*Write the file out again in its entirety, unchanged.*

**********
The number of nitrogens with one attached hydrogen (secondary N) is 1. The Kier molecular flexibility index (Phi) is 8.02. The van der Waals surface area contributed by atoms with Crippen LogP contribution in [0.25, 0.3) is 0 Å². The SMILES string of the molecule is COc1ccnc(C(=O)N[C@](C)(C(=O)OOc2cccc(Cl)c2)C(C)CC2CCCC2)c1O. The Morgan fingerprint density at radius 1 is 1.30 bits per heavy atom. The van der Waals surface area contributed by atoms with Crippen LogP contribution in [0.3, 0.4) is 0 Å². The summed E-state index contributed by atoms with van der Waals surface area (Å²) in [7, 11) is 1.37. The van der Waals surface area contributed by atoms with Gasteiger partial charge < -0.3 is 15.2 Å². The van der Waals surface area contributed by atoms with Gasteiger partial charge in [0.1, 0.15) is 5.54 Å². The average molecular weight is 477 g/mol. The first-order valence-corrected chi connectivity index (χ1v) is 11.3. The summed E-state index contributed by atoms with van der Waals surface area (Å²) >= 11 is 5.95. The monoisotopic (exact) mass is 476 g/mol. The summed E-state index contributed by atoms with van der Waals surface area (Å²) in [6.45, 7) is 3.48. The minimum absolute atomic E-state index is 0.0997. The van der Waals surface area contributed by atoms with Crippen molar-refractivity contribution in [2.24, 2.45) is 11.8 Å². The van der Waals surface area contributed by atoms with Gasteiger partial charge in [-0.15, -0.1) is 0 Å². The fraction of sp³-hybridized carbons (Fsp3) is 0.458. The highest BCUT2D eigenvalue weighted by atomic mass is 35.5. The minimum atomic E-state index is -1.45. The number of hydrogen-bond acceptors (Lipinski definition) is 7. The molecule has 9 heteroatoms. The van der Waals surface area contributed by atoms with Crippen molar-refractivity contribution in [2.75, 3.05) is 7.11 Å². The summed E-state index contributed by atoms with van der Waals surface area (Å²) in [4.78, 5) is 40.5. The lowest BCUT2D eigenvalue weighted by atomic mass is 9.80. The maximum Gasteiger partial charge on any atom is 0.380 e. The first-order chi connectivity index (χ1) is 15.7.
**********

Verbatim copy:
The number of nitrogens with one attached hydrogen (secondary N) is 1. The Kier molecular flexibility index (Phi) is 8.02. The van der Waals surface area contributed by atoms with Crippen LogP contribution in [0.25, 0.3) is 0 Å². The SMILES string of the molecule is COc1ccnc(C(=O)N[C@](C)(C(=O)OOc2cccc(Cl)c2)C(C)CC2CCCC2)c1O. The Morgan fingerprint density at radius 1 is 1.30 bits per heavy atom. The van der Waals surface area contributed by atoms with Crippen LogP contribution in [0.3, 0.4) is 0 Å². The summed E-state index contributed by atoms with van der Waals surface area (Å²) in [7, 11) is 1.37. The van der Waals surface area contributed by atoms with Gasteiger partial charge < -0.3 is 15.2 Å². The van der Waals surface area contributed by atoms with Gasteiger partial charge in [0.1, 0.15) is 5.54 Å². The average molecular weight is 477 g/mol. The first-order valence-corrected chi connectivity index (χ1v) is 11.3. The summed E-state index contributed by atoms with van der Waals surface area (Å²) >= 11 is 5.95. The monoisotopic (exact) mass is 476 g/mol. The summed E-state index contributed by atoms with van der Waals surface area (Å²) in [6.45, 7) is 3.48. The minimum absolute atomic E-state index is 0.0997. The van der Waals surface area contributed by atoms with Crippen molar-refractivity contribution in [2.24, 2.45) is 11.8 Å². The van der Waals surface area contributed by atoms with Gasteiger partial charge in [-0.15, -0.1) is 0 Å². The fraction of sp³-hybridized carbons (Fsp3) is 0.458. The highest BCUT2D eigenvalue weighted by atomic mass is 35.5. The minimum atomic E-state index is -1.45. The number of hydrogen-bond acceptors (Lipinski definition) is 7. The molecule has 9 heteroatoms. The van der Waals surface area contributed by atoms with Crippen molar-refractivity contribution in [2.75, 3.05) is 7.11 Å². The summed E-state index contributed by atoms with van der Waals surface area (Å²) in [4.78, 5) is 40.5. The lowest BCUT2D eigenvalue weighted by atomic mass is 9.80. The maximum Gasteiger partial charge on any atom is 0.380 e. The first-order chi connectivity index (χ1) is 15.7.